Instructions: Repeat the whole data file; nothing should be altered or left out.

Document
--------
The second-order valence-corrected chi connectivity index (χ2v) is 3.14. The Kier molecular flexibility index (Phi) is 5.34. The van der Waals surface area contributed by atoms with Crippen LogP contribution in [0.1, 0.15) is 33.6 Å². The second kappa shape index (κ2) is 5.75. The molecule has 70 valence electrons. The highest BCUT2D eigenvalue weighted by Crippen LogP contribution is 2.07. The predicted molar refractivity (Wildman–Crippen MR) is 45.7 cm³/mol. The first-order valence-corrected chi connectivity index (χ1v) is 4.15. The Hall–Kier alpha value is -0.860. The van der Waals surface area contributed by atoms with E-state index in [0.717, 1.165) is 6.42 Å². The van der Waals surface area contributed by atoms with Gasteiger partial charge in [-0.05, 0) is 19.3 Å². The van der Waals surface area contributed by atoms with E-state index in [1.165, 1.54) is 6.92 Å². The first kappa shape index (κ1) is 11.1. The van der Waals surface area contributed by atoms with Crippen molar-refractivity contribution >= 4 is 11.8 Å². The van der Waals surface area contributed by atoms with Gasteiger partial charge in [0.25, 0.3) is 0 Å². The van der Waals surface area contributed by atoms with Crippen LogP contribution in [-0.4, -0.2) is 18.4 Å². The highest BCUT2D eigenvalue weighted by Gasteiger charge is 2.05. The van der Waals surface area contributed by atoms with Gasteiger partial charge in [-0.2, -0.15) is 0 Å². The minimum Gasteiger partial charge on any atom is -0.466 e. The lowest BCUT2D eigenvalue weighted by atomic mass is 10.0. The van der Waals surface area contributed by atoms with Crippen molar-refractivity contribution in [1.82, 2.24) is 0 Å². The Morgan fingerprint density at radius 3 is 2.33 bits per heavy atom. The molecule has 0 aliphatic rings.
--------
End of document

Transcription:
The second-order valence-corrected chi connectivity index (χ2v) is 3.14. The Kier molecular flexibility index (Phi) is 5.34. The van der Waals surface area contributed by atoms with Crippen LogP contribution in [0.1, 0.15) is 33.6 Å². The second kappa shape index (κ2) is 5.75. The molecule has 70 valence electrons. The highest BCUT2D eigenvalue weighted by Crippen LogP contribution is 2.07. The predicted molar refractivity (Wildman–Crippen MR) is 45.7 cm³/mol. The first-order valence-corrected chi connectivity index (χ1v) is 4.15. The Hall–Kier alpha value is -0.860. The van der Waals surface area contributed by atoms with E-state index in [0.717, 1.165) is 6.42 Å². The van der Waals surface area contributed by atoms with Gasteiger partial charge in [-0.05, 0) is 19.3 Å². The van der Waals surface area contributed by atoms with E-state index in [1.165, 1.54) is 6.92 Å². The first kappa shape index (κ1) is 11.1. The van der Waals surface area contributed by atoms with Crippen molar-refractivity contribution >= 4 is 11.8 Å². The van der Waals surface area contributed by atoms with Gasteiger partial charge in [0.25, 0.3) is 0 Å². The van der Waals surface area contributed by atoms with Crippen LogP contribution in [-0.4, -0.2) is 18.4 Å². The highest BCUT2D eigenvalue weighted by Gasteiger charge is 2.05. The van der Waals surface area contributed by atoms with Gasteiger partial charge in [-0.2, -0.15) is 0 Å². The minimum Gasteiger partial charge on any atom is -0.466 e. The lowest BCUT2D eigenvalue weighted by atomic mass is 10.0. The van der Waals surface area contributed by atoms with Crippen molar-refractivity contribution in [1.82, 2.24) is 0 Å². The Morgan fingerprint density at radius 3 is 2.33 bits per heavy atom. The molecule has 0 aliphatic rings.